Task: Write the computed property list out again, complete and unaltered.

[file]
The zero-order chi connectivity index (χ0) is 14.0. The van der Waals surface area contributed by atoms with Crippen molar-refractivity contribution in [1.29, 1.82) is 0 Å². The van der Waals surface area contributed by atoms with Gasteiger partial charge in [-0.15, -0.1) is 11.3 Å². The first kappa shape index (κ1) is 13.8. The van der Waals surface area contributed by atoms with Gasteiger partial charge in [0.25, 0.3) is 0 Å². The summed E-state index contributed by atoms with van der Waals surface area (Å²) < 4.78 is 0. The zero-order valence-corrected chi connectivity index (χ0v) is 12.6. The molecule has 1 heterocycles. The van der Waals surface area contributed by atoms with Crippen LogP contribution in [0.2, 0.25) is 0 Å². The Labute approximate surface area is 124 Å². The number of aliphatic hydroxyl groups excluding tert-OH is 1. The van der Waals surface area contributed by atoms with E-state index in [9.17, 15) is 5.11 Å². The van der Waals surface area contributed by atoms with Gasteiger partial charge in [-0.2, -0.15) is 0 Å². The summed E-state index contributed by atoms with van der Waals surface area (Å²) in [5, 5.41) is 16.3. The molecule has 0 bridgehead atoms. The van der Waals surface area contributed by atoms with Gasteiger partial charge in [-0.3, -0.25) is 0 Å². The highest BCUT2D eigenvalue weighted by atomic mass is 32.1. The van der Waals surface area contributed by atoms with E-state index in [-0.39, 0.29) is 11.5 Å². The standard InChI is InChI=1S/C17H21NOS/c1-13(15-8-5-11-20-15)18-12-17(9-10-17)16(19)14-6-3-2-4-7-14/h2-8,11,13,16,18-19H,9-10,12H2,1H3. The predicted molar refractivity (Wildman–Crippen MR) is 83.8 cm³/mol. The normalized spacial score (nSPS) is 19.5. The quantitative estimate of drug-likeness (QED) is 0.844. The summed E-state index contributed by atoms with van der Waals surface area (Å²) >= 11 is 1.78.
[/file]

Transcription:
The zero-order chi connectivity index (χ0) is 14.0. The van der Waals surface area contributed by atoms with Crippen molar-refractivity contribution in [1.29, 1.82) is 0 Å². The van der Waals surface area contributed by atoms with Gasteiger partial charge in [-0.15, -0.1) is 11.3 Å². The first kappa shape index (κ1) is 13.8. The van der Waals surface area contributed by atoms with Gasteiger partial charge in [0.25, 0.3) is 0 Å². The summed E-state index contributed by atoms with van der Waals surface area (Å²) < 4.78 is 0. The zero-order valence-corrected chi connectivity index (χ0v) is 12.6. The molecule has 1 heterocycles. The van der Waals surface area contributed by atoms with Crippen LogP contribution in [0.2, 0.25) is 0 Å². The Labute approximate surface area is 124 Å². The number of aliphatic hydroxyl groups excluding tert-OH is 1. The van der Waals surface area contributed by atoms with E-state index in [9.17, 15) is 5.11 Å². The van der Waals surface area contributed by atoms with Gasteiger partial charge in [-0.2, -0.15) is 0 Å². The summed E-state index contributed by atoms with van der Waals surface area (Å²) in [5, 5.41) is 16.3. The molecule has 0 bridgehead atoms. The van der Waals surface area contributed by atoms with Gasteiger partial charge in [-0.3, -0.25) is 0 Å². The highest BCUT2D eigenvalue weighted by atomic mass is 32.1. The van der Waals surface area contributed by atoms with E-state index in [-0.39, 0.29) is 11.5 Å². The standard InChI is InChI=1S/C17H21NOS/c1-13(15-8-5-11-20-15)18-12-17(9-10-17)16(19)14-6-3-2-4-7-14/h2-8,11,13,16,18-19H,9-10,12H2,1H3. The predicted molar refractivity (Wildman–Crippen MR) is 83.8 cm³/mol. The normalized spacial score (nSPS) is 19.5. The quantitative estimate of drug-likeness (QED) is 0.844. The summed E-state index contributed by atoms with van der Waals surface area (Å²) >= 11 is 1.78.